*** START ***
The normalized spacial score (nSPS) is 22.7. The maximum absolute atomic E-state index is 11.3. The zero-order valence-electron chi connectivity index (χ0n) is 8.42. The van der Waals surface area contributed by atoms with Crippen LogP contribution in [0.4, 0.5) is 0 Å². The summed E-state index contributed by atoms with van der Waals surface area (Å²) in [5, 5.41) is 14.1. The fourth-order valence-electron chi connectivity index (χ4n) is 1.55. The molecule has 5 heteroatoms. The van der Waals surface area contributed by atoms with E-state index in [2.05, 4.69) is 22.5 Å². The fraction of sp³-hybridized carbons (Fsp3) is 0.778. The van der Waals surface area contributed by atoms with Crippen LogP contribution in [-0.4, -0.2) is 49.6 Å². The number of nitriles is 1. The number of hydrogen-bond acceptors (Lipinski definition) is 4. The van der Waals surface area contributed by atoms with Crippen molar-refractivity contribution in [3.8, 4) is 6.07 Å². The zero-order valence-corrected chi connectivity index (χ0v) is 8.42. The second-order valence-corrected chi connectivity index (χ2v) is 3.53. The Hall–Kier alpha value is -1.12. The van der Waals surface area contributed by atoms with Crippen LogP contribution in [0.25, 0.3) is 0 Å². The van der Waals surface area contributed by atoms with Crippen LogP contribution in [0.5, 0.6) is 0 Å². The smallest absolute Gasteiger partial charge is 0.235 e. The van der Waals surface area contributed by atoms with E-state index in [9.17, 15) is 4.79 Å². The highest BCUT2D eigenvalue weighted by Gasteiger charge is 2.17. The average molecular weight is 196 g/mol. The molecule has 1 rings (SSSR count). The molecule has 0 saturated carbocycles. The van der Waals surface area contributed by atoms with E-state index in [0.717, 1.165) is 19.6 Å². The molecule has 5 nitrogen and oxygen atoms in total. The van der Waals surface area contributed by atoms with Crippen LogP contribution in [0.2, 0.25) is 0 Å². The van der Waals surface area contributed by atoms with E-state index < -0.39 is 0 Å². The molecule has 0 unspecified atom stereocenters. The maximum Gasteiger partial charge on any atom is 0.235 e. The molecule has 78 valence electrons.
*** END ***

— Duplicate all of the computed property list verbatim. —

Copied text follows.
The normalized spacial score (nSPS) is 22.7. The maximum absolute atomic E-state index is 11.3. The zero-order valence-electron chi connectivity index (χ0n) is 8.42. The van der Waals surface area contributed by atoms with Crippen LogP contribution in [0.4, 0.5) is 0 Å². The summed E-state index contributed by atoms with van der Waals surface area (Å²) in [5, 5.41) is 14.1. The fourth-order valence-electron chi connectivity index (χ4n) is 1.55. The molecule has 5 heteroatoms. The van der Waals surface area contributed by atoms with E-state index in [2.05, 4.69) is 22.5 Å². The fraction of sp³-hybridized carbons (Fsp3) is 0.778. The van der Waals surface area contributed by atoms with Crippen LogP contribution in [-0.4, -0.2) is 49.6 Å². The number of nitriles is 1. The number of hydrogen-bond acceptors (Lipinski definition) is 4. The van der Waals surface area contributed by atoms with Crippen molar-refractivity contribution in [3.8, 4) is 6.07 Å². The zero-order valence-corrected chi connectivity index (χ0v) is 8.42. The second-order valence-corrected chi connectivity index (χ2v) is 3.53. The Hall–Kier alpha value is -1.12. The van der Waals surface area contributed by atoms with Crippen LogP contribution in [0.25, 0.3) is 0 Å². The van der Waals surface area contributed by atoms with Crippen LogP contribution in [0.5, 0.6) is 0 Å². The smallest absolute Gasteiger partial charge is 0.235 e. The van der Waals surface area contributed by atoms with E-state index in [9.17, 15) is 4.79 Å². The highest BCUT2D eigenvalue weighted by Gasteiger charge is 2.17. The average molecular weight is 196 g/mol. The molecule has 1 rings (SSSR count). The molecule has 0 saturated carbocycles. The van der Waals surface area contributed by atoms with E-state index in [0.717, 1.165) is 19.6 Å². The molecule has 5 nitrogen and oxygen atoms in total. The van der Waals surface area contributed by atoms with Crippen LogP contribution in [0.2, 0.25) is 0 Å². The van der Waals surface area contributed by atoms with E-state index < -0.39 is 0 Å². The molecule has 0 unspecified atom stereocenters. The maximum Gasteiger partial charge on any atom is 0.235 e. The molecule has 78 valence electrons.